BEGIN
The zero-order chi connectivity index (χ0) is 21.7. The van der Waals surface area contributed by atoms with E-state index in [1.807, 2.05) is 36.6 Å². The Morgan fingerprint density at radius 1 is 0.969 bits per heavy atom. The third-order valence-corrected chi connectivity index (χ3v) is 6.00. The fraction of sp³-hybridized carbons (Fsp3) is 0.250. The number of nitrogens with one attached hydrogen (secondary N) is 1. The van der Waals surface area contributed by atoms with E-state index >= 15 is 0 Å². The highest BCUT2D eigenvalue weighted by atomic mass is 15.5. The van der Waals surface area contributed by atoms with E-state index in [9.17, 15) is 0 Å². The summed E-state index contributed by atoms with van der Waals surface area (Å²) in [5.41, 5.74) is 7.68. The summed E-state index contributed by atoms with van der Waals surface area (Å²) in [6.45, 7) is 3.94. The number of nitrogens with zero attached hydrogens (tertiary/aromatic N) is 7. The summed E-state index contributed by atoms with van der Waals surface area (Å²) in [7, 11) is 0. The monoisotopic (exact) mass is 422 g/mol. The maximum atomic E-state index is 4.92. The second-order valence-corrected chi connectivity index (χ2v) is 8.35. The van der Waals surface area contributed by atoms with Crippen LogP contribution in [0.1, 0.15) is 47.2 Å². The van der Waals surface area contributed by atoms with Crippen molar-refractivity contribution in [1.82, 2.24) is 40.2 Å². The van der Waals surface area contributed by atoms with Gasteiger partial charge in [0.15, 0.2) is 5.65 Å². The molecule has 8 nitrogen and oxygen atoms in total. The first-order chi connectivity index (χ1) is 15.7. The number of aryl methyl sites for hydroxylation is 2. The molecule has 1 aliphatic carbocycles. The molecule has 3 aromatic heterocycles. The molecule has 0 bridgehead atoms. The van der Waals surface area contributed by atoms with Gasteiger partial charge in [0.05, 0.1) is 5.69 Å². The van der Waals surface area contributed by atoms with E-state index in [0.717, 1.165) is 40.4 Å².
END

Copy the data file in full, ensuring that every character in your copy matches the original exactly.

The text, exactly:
The zero-order chi connectivity index (χ0) is 21.7. The van der Waals surface area contributed by atoms with E-state index in [1.807, 2.05) is 36.6 Å². The Morgan fingerprint density at radius 1 is 0.969 bits per heavy atom. The third-order valence-corrected chi connectivity index (χ3v) is 6.00. The fraction of sp³-hybridized carbons (Fsp3) is 0.250. The number of nitrogens with one attached hydrogen (secondary N) is 1. The van der Waals surface area contributed by atoms with E-state index >= 15 is 0 Å². The highest BCUT2D eigenvalue weighted by atomic mass is 15.5. The van der Waals surface area contributed by atoms with E-state index in [9.17, 15) is 0 Å². The summed E-state index contributed by atoms with van der Waals surface area (Å²) in [5.41, 5.74) is 7.68. The summed E-state index contributed by atoms with van der Waals surface area (Å²) in [6.45, 7) is 3.94. The number of nitrogens with zero attached hydrogens (tertiary/aromatic N) is 7. The summed E-state index contributed by atoms with van der Waals surface area (Å²) in [7, 11) is 0. The monoisotopic (exact) mass is 422 g/mol. The maximum atomic E-state index is 4.92. The second-order valence-corrected chi connectivity index (χ2v) is 8.35. The van der Waals surface area contributed by atoms with Crippen LogP contribution in [0.1, 0.15) is 47.2 Å². The van der Waals surface area contributed by atoms with Crippen molar-refractivity contribution in [1.82, 2.24) is 40.2 Å². The van der Waals surface area contributed by atoms with Gasteiger partial charge in [0.15, 0.2) is 5.65 Å². The molecule has 8 nitrogen and oxygen atoms in total. The first-order chi connectivity index (χ1) is 15.7. The number of aryl methyl sites for hydroxylation is 2. The molecule has 1 aliphatic carbocycles. The molecule has 3 aromatic heterocycles. The molecule has 0 bridgehead atoms. The van der Waals surface area contributed by atoms with Gasteiger partial charge in [0.05, 0.1) is 5.69 Å². The van der Waals surface area contributed by atoms with E-state index in [0.717, 1.165) is 40.4 Å².